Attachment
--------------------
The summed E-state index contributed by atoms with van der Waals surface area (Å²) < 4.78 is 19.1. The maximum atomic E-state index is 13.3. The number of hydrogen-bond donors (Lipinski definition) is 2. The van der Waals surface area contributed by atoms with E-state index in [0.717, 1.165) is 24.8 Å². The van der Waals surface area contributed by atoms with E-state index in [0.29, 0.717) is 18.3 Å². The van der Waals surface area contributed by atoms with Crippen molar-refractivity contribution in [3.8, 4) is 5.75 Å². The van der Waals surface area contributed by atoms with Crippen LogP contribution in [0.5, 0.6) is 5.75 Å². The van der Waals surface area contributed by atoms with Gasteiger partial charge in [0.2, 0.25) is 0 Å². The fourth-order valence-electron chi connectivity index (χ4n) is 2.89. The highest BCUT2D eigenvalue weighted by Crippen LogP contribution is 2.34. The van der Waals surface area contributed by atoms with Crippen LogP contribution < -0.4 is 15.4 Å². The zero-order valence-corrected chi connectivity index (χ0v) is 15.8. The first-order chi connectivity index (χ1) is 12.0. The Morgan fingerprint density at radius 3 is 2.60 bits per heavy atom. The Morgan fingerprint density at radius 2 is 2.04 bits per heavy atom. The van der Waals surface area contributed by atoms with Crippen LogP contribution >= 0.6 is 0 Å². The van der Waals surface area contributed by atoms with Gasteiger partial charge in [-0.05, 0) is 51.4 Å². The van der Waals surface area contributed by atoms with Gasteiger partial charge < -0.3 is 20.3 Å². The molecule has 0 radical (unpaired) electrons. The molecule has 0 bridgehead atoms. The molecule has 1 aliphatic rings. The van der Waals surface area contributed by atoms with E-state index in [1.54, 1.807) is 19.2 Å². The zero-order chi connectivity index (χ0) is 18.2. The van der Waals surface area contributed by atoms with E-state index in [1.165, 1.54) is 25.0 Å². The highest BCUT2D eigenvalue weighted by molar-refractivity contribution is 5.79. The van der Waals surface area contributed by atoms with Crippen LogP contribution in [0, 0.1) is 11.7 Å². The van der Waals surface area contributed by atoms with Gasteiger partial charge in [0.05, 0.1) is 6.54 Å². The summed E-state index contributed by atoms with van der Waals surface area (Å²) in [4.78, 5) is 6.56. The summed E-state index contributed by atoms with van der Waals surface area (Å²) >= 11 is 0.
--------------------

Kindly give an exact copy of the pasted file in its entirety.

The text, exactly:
The summed E-state index contributed by atoms with van der Waals surface area (Å²) < 4.78 is 19.1. The maximum atomic E-state index is 13.3. The number of hydrogen-bond donors (Lipinski definition) is 2. The van der Waals surface area contributed by atoms with E-state index in [0.717, 1.165) is 24.8 Å². The van der Waals surface area contributed by atoms with E-state index in [0.29, 0.717) is 18.3 Å². The van der Waals surface area contributed by atoms with Crippen molar-refractivity contribution in [3.8, 4) is 5.75 Å². The van der Waals surface area contributed by atoms with Crippen LogP contribution in [0.5, 0.6) is 5.75 Å². The van der Waals surface area contributed by atoms with Gasteiger partial charge in [0.2, 0.25) is 0 Å². The fourth-order valence-electron chi connectivity index (χ4n) is 2.89. The highest BCUT2D eigenvalue weighted by Crippen LogP contribution is 2.34. The van der Waals surface area contributed by atoms with Crippen LogP contribution < -0.4 is 15.4 Å². The zero-order valence-corrected chi connectivity index (χ0v) is 15.8. The first-order chi connectivity index (χ1) is 12.0. The Morgan fingerprint density at radius 3 is 2.60 bits per heavy atom. The Morgan fingerprint density at radius 2 is 2.04 bits per heavy atom. The van der Waals surface area contributed by atoms with Crippen LogP contribution >= 0.6 is 0 Å². The van der Waals surface area contributed by atoms with Gasteiger partial charge in [-0.05, 0) is 51.4 Å². The van der Waals surface area contributed by atoms with Gasteiger partial charge < -0.3 is 20.3 Å². The molecule has 0 radical (unpaired) electrons. The molecule has 0 bridgehead atoms. The molecule has 1 aliphatic rings. The van der Waals surface area contributed by atoms with E-state index in [1.54, 1.807) is 19.2 Å². The zero-order chi connectivity index (χ0) is 18.2. The van der Waals surface area contributed by atoms with E-state index in [1.165, 1.54) is 25.0 Å². The highest BCUT2D eigenvalue weighted by molar-refractivity contribution is 5.79. The van der Waals surface area contributed by atoms with Crippen LogP contribution in [0, 0.1) is 11.7 Å². The van der Waals surface area contributed by atoms with Gasteiger partial charge in [0.05, 0.1) is 6.54 Å². The summed E-state index contributed by atoms with van der Waals surface area (Å²) in [4.78, 5) is 6.56. The summed E-state index contributed by atoms with van der Waals surface area (Å²) >= 11 is 0.